Homily – June 23, 2019

St. Paul tells us that Jesus did not consider his equality with God as something to be clung to. He emptied himself of his divinity and took to himself our humanity, becoming as we all are. He became a slave to his father’s will being obedient, even unto death, even death on a cross.

On this feast of the Body and Blood of Christ we are awed by another expression of Jesus’ emptying – becoming a piece of bread, a small host, for our nourishment. Our celebration of the Eucharist is the most important religious thing we do; it is our act of thanksgiving, Eucharist means thanksgiving, for the passion, death and resurrection of Jesus, the event that restored our friendship with God.

When we receive that small white host on our tongue or in our hand we are receiving Christ, our bread of life.

Baptism is the most important of all Sacraments but the Eucharist is the greatest of the Sacrament. We receive the body and blood of Christ and this nourishment strengthens us to be more Christ-like in the living of our lives.

Paul’s description of the Last Supper came from a direct testimony of Jesus, because Paul was not present at the Last Supper, as he said, ‘I received it from the Lord.’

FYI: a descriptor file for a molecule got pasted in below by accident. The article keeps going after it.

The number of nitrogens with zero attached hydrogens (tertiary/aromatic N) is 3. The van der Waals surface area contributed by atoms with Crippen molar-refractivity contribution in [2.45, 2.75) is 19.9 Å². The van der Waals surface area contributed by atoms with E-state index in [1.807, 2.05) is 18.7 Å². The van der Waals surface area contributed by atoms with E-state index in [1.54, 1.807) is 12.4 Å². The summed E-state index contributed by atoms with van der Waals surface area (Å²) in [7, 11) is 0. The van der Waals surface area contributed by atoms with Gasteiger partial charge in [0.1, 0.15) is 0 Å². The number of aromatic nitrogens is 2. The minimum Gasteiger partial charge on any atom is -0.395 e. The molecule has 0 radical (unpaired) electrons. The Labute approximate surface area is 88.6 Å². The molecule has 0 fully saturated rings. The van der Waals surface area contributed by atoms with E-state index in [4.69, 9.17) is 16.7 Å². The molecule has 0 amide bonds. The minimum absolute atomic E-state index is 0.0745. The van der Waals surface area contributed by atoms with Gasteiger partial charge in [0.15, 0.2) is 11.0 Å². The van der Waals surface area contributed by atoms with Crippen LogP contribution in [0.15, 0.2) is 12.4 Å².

At every Mass Christ is received, the memory of his Passion is recalled and a pledge of future glory is given to us.

Every cultural has a stable food they use as a basis for survival; it is usually some form of bread. As Catholic Christians our stable food is Holy Communion as we receive Christ our bread of life. When we eat any food it becomes part of our body. When we receive Communion we become more like Jesus who gave us this promise; ‘ he who eats my flesh and drinks my blood live in me and I live in him and I will raise them up on the last day.’

Before communion we say the words, Lord I am not worthy that you should enter under my roof but only say the words and my soul shall be healed. None of us are worth to receive such a gift but all of us are needy.

The words of Pope Francis ring true for all of us; The Eucharist is not a prize for the perfect but a powerful medicine and nourishment for the weak.’ God know we are all weak. May we all accept Christ’s invitation- take and eat, take and drink – this is my body, this is my life given for you.

May we always be thankful for such this gracious gift.